Handheld Rasberry Pi, part 2: A cardboard case, Xorg fixes


In the last part, we strung together a few parts to assemble a minimal portable computer based around a Raspberry Pi. We built a small keyboard based around a Teensy microcontroller and 6mm tactile switches. We also used a Pimoroni Hyperpixel for the screen, but quickly encountered problems with a mis-calibrated touchscreen and a streaky display.

After trying out both displays on a coworker's Raspberry Pi, I found I still had the same problems. The display was streaky and the touchscreen still couldn't properly target my taps. I put the project down for a while to think, and turned my attention to other projects. I made more progress on the toolbox, and I was getting ready to go to Drupal Govcon, as I was scheduled to give two talks.

Then, I got sick.

I usually come down with something once or twice a year. It's never before resulted in me canceling on a planned speaking appearance. The timing was never that exact for it to happen. Yet, the day before I had to be on a plane, I was congested, exhausted, and...unable to speak at any volume at all. I hadn't completely lost my voice, but it was bad enough that I needed to speak incredibly softly, and never for very long. If I did, the pain would ramp up surprisingly quickly. I wanted to ignore it and go to the event as planned, but...it wasn't a good idea. After most of my coworkers suggested I cancel, I acquiesced and stayed home.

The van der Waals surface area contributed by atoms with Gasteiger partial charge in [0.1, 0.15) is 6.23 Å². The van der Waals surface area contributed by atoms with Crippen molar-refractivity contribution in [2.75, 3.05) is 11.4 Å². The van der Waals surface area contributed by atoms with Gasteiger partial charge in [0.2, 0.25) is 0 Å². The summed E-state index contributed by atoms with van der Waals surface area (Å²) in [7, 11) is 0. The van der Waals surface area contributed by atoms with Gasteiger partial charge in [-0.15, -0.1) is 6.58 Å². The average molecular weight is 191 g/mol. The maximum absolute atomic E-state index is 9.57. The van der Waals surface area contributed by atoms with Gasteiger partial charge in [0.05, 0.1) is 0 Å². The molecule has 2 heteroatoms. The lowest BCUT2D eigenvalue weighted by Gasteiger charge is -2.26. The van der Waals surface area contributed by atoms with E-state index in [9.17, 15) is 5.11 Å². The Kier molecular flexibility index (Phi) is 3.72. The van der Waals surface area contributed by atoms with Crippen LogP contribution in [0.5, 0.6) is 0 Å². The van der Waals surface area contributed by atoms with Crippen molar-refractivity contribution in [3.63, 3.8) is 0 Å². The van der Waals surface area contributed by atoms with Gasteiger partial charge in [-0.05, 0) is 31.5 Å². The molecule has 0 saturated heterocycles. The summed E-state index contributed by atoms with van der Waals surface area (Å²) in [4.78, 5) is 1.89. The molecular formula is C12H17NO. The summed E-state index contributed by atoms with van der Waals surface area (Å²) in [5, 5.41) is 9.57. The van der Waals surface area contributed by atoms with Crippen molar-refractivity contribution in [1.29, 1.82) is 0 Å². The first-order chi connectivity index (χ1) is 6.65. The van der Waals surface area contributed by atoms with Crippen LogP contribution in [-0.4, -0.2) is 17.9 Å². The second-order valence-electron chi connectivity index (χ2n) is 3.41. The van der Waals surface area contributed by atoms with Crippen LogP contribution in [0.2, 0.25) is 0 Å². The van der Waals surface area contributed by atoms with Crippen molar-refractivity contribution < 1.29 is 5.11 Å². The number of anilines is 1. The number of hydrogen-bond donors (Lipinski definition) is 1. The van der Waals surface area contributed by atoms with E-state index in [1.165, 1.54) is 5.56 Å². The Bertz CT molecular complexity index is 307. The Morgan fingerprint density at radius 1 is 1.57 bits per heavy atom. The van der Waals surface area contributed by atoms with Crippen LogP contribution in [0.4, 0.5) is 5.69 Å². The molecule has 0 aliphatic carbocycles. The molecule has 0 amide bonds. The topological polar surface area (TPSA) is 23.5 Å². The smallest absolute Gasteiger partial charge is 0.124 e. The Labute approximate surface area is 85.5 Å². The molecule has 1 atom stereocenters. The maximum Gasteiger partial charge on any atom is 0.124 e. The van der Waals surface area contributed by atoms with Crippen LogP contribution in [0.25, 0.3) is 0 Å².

In the end, it was for the best; I was sick for the next week.